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A Novice's Guideline to Ales and Lagers

March 26, 2013
“Beer is proof that God loves us and wants us to be happy” - Benjamin Franklin.

Rapid City restaurant, Shooters Wood Fire Grill, provides a novice's guideline on Ales and lagers.

After water and tea, beer is the most widely consumed beverage worldwide. For thousands of years, dating back to the early Neolithic times, people have enjoyed a good brew. Beer has become a culture; enriching social traditions with festivals and pub culture. There are those who take their brew seriously, knowing the in and out of each individual beer. Then, there are those who simply enjoy a good tasting beer after a long day of work, an afternoon hitting the slopes, or just relaxing with friends and family. 

If you tend to fall into the latter category of beer knowledge, you may wonder as you casually sip your lager or ale (whichever your taste buds prefer), what exactly IS the difference between the two? Beer falls into two categories, ales and lagers. All beers are essentially one or the other, although styles under each respective category considerably vary.

Ales are fermented at warmer temperatures and made with the top fermenting yeast that rises during the fermentation process. The taste tends to be stronger than lagers and due to the warm, quick fermentation process; many countries serve them at room temperature.

The lager (the most common style of beer produced by major breweries in the U.S), is made with bottom cold fermenting yeast. The lager's longer brew and colder fermentation offers a more fruity taste, which is due to the production of esters. Generally, lagers have a clean, smooth, crisp and mellow taste and should always be served cold.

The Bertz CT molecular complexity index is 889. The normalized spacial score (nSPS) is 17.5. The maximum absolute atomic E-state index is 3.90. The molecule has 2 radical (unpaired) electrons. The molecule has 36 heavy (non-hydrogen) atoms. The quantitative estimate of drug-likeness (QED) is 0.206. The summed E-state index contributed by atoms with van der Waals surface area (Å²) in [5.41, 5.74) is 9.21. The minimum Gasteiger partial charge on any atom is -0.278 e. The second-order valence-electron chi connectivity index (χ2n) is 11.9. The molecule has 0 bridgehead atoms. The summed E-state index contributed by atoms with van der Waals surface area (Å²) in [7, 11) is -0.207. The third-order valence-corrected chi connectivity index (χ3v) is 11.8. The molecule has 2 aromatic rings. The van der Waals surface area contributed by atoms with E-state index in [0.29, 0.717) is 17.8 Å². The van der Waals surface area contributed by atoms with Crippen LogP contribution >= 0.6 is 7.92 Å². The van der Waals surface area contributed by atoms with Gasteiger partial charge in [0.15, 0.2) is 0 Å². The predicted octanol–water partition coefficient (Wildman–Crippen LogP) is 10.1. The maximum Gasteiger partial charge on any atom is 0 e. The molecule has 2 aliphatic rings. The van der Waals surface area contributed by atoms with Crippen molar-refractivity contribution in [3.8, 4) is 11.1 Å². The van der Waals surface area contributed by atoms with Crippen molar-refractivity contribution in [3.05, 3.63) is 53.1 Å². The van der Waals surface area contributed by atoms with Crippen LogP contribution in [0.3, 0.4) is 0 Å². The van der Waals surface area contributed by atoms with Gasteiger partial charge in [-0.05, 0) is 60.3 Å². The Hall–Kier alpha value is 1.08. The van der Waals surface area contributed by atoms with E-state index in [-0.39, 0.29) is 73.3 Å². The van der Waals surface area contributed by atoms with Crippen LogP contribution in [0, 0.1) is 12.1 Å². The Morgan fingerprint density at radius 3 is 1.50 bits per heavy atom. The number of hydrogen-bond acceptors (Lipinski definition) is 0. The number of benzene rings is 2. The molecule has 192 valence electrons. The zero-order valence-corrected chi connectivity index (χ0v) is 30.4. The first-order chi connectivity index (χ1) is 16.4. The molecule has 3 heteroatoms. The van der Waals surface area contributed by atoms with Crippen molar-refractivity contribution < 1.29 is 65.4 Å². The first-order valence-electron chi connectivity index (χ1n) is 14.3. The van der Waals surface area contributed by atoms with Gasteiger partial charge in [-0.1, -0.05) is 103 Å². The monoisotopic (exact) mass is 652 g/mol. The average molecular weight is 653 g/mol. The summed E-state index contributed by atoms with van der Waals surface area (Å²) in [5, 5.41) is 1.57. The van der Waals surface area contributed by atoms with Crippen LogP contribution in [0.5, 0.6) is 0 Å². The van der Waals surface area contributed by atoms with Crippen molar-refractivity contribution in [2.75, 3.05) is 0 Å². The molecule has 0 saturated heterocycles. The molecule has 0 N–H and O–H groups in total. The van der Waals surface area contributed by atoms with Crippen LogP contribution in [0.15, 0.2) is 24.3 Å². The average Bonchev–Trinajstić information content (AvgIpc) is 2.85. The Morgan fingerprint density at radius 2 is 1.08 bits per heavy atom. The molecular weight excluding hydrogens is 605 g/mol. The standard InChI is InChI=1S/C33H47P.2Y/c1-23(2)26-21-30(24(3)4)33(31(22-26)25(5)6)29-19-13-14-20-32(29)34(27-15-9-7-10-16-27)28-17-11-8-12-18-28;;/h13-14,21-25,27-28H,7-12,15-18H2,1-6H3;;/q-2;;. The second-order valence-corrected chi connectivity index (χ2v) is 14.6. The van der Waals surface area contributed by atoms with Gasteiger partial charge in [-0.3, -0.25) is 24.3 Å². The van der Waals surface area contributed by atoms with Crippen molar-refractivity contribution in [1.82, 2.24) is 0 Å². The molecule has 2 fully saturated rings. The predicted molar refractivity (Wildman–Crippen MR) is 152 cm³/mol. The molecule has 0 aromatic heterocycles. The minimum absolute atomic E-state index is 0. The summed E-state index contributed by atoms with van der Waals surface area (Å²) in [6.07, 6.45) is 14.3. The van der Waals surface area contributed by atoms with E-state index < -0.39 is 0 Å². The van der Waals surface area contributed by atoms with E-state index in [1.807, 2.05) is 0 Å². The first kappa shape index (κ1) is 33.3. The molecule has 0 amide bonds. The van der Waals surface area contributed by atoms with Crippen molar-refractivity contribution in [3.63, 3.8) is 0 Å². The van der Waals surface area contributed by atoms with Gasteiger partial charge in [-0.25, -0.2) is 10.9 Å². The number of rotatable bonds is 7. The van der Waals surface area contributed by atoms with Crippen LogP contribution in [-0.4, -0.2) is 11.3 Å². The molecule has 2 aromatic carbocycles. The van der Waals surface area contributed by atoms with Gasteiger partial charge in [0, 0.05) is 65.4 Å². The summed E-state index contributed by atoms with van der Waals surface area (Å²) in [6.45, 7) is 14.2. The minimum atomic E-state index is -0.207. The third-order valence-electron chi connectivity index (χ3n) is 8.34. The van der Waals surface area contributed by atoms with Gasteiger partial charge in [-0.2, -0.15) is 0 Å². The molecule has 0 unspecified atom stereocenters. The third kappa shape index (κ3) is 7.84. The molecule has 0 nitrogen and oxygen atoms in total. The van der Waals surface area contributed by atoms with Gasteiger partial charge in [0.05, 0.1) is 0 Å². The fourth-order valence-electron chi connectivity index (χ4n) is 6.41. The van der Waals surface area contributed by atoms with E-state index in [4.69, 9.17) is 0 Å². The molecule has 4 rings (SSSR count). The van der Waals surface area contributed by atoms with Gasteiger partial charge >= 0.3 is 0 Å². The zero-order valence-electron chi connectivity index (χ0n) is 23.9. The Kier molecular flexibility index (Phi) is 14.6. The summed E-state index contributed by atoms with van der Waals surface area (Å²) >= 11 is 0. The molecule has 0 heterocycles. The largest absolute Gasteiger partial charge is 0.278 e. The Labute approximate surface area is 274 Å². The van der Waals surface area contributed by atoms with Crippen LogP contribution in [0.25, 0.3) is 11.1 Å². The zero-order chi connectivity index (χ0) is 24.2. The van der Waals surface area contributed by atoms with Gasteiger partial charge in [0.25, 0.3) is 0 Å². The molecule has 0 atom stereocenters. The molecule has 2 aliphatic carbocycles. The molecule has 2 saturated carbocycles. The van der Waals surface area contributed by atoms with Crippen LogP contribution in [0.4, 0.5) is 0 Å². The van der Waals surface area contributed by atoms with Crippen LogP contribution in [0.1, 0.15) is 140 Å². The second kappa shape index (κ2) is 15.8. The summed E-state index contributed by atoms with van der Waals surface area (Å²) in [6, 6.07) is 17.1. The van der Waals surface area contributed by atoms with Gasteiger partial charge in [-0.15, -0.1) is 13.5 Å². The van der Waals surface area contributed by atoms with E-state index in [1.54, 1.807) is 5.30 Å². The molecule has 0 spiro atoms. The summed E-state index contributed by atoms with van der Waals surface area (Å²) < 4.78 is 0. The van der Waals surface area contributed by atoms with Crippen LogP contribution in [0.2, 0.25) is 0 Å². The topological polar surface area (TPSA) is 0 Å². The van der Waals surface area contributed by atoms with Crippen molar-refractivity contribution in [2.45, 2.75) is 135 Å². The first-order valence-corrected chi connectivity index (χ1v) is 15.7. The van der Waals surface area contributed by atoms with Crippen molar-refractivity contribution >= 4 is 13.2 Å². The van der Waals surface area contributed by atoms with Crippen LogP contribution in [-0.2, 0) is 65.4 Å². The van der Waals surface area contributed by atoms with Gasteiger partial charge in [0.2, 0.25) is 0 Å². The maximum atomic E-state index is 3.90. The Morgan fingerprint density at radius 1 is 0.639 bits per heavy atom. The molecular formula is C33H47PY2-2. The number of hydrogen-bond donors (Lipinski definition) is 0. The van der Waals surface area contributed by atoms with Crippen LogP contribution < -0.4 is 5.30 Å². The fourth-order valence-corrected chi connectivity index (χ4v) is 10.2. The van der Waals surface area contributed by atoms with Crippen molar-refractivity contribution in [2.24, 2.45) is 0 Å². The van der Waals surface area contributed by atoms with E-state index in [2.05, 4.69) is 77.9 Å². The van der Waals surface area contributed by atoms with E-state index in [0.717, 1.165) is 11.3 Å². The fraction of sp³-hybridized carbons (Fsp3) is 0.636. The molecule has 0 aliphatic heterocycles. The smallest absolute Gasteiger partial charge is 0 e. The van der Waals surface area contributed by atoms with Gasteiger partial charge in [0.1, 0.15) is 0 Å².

[caption id="attachment_64" align="alignnone" width="386"]Beer falls into two categories, ales and lagers. All beers are essentially one or the other, although styles under each respective category considerably vary. Beer falls into two categories, ales and lagers. All beers are essentially one or the other, although styles under each respective category considerably vary.[/caption]
There are many styles of beer that fall underneath ale and lager; however, a simple, beginner's guideline simplifies the differences.

Ales:

Abbey Ale - Strong and fruity.

Pale Ale - English style bitter. Most American styles are bitter than British. Typically hoppy, medium body, and despite name, red/bronze in color.

Porter- Dark brown ale with a chocolaty malt flavor.

Stout- A step above Porter with a blackish-brown and made with dark roast malts.

Wheat Beers - Brewed with barely and raw wheat. Light beer with peach and apple flavors, yeasty aroma, and creamy head. Belgian brews have spices added.

Lagers:

Bock - Strong brown lager with a characteristic malty sweetness.

Double Bock (Doppelbock) - Twice as strong as a bock.

Pilsner - Crisp, clean flavor with a floral and sometimes herbal aroma.

Schwarz bier “Black beer” - Chocolaty lager that looks like a stout but lighter in body and with a more bitter flavor that a stout.

Lagers and ales have many sub categories, delving into a sub culture of beer connoisseurs who talk beer with sophistication and love. However, to the general beer drinker, subtle knowledge gives you the distinct advantage the next time you belly up to the bar and decide which brew, an ale or lager, you will sample for the day. Whichever you prefer, there is a general agreement among those who acknowledge Benjamin Franklin's infamous quote, “Beer is proof that God loves us and wants us to be happy”. Cheers.

If you are looking for a great place to meet friends, relax, and enjoy good food and brew, make sure to stop by Shooters Wood Fire Grill. As a local favorite among Rapid City restaurants, we know how to create happy customers, delicious food, and a great atmosphere! Read More...




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